Last week, the Biden Administration announced that solar energy would supply 45% of U.S. electricity by 2050. It’s a highly ambitious goal, considering that solar currently provides only about 3% of current U.S. electricity production. So the question arises, just how will we get there?
Solar energy installations will have to double from 2020 levels every year until 2025 and then quadruple every year until 2030 to get to 40% of U.S. electricity. That’s a lot of solar panels! In addition to solar panels, we will need significant developments in grid flexibility, energy storage, and transmission expansion. Meeting President Biden’s zero-emission goals is also projected to raise electricity prices by 25%.
Installing solar panels at this scale will be a significant challenge to the industry. In addition to constraints within the bulk electric system, the supply of these panels is just not keeping pace with demand. Skyrocketing steel and aluminum prices are causing delays and higher costs for new panels. If these prices continue to rise, the costs to consumers could be severe.
So how will the industry respond when installations need to double and eventually quadruple?
“……We need to at least think about the grid’s limits when designing solar policy,” says Anna Brockway, lead author of the Nature study from researchers at the University of California, Berkeley. “If we totally ignore them, then our policy goals are essentially detached from the reality of the infrastructure we’re operating.”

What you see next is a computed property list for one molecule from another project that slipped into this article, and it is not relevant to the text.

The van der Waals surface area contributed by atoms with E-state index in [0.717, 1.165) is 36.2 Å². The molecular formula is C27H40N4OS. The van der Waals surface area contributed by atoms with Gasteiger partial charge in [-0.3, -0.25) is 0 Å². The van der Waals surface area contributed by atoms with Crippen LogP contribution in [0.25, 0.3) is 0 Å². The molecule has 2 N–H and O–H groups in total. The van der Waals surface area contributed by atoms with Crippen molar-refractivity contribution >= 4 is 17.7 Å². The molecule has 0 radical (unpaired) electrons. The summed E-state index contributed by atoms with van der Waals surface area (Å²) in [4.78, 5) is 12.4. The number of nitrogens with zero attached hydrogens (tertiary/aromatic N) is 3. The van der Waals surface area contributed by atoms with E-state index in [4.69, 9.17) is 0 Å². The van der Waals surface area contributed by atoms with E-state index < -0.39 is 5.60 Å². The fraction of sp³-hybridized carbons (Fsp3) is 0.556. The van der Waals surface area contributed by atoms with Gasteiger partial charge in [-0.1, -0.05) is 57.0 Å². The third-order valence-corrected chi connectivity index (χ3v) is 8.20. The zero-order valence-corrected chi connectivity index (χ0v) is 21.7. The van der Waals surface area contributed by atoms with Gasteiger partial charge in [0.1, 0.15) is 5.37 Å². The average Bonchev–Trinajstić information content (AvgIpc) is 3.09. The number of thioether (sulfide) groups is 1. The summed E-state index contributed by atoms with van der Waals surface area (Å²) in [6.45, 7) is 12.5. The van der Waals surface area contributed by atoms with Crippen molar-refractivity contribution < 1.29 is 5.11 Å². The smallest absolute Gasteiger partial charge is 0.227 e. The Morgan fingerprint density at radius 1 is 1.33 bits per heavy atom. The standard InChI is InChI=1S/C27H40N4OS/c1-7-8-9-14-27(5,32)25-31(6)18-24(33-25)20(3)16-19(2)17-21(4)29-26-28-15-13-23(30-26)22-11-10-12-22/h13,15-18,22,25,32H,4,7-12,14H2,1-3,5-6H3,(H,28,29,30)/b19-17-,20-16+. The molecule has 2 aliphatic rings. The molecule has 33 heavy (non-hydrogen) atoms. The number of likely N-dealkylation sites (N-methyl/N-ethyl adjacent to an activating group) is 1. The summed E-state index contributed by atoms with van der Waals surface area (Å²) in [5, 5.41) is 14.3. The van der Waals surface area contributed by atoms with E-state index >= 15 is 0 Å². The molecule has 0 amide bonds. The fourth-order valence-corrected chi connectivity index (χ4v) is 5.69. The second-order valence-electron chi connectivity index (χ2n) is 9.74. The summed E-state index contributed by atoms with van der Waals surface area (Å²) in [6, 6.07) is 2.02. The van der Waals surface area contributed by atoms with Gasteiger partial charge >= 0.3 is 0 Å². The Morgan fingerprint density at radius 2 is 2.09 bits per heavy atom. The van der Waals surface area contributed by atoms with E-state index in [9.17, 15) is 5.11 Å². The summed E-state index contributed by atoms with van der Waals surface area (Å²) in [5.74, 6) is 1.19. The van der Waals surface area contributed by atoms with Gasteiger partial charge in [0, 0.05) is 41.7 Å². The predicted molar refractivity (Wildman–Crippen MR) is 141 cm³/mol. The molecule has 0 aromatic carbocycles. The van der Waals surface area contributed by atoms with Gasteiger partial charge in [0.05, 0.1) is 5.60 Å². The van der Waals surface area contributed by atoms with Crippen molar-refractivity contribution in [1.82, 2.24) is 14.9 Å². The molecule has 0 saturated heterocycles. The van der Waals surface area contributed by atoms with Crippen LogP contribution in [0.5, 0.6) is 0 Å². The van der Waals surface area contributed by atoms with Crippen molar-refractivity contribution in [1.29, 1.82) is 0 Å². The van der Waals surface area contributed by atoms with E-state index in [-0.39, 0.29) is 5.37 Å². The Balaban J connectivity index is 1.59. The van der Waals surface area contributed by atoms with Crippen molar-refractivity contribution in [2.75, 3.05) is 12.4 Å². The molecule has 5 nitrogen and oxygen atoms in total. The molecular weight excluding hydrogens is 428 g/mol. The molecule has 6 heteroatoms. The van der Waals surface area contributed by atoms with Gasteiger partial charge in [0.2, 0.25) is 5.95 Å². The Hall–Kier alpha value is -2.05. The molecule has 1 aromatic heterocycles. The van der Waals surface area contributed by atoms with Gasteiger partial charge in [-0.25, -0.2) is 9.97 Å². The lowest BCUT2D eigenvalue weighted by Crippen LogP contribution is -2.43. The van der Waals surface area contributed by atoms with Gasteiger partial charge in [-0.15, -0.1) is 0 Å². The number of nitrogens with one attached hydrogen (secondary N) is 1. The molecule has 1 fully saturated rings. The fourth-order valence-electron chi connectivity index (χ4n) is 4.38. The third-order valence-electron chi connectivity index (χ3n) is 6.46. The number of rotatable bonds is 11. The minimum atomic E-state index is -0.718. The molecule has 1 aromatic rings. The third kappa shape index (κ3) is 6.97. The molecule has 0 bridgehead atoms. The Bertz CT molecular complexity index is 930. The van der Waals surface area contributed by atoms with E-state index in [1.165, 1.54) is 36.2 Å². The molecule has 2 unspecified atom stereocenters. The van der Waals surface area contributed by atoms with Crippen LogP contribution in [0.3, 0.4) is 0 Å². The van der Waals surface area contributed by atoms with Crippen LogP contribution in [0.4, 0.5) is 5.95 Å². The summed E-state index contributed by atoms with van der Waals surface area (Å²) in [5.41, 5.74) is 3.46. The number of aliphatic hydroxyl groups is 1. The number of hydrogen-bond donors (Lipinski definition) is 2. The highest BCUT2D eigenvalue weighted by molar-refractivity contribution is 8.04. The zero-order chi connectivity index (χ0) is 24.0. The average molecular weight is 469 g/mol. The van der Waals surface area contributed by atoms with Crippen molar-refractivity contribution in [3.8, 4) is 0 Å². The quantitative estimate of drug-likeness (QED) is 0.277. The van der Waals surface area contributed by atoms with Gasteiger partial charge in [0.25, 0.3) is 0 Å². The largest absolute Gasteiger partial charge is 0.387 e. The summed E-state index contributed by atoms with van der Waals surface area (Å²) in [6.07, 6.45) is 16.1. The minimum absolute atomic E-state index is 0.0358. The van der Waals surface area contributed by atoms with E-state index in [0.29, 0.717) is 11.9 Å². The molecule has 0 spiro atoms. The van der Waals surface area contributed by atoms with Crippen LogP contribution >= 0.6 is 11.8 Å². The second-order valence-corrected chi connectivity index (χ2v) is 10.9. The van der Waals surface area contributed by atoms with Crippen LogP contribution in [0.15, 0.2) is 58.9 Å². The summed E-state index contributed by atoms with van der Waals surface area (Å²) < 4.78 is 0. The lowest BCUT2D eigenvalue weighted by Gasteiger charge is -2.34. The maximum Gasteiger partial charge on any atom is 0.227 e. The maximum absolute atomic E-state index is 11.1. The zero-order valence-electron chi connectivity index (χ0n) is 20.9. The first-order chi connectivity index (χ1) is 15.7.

In many parts of the U.S., mainly rural and disadvantaged areas, the power grid needs upgrades and often lacks the requisite capacity to accommodate new solar arrays. Compounding issues is a lack of adequate energy storage. As California learned the hard way last year, adding too much solar without sufficient backup power can result in blackouts.
Energy storage has made significant progress in recent years, but costs remain high. As we’ve noted in numerous articles, pumped hydro is still the most affordable and reliable form of storage, accounting for 95% of all energy storage. Lithium-ion batteries are growing in popularity but still cost around $162 per kilowatt-hour. In July, these costs led the Biden Administration to announce its Energy Storage Shot initiative to reduce energy storage costs by 90% over the next decade.
“This is a reality check for those who tend to take a naïve approach to the adoption of renewable energy resources without considering the technical difficulties involved,” writes Antonio Moreno-Muñoz, an electronics engineer at the University of Cordoba.
We agree. While investing in renewables such as solar is a worthy goal, our elected officials must consider power grid constraints and ensure their goals align with providing affordable, reliable, and resilient power to consumers.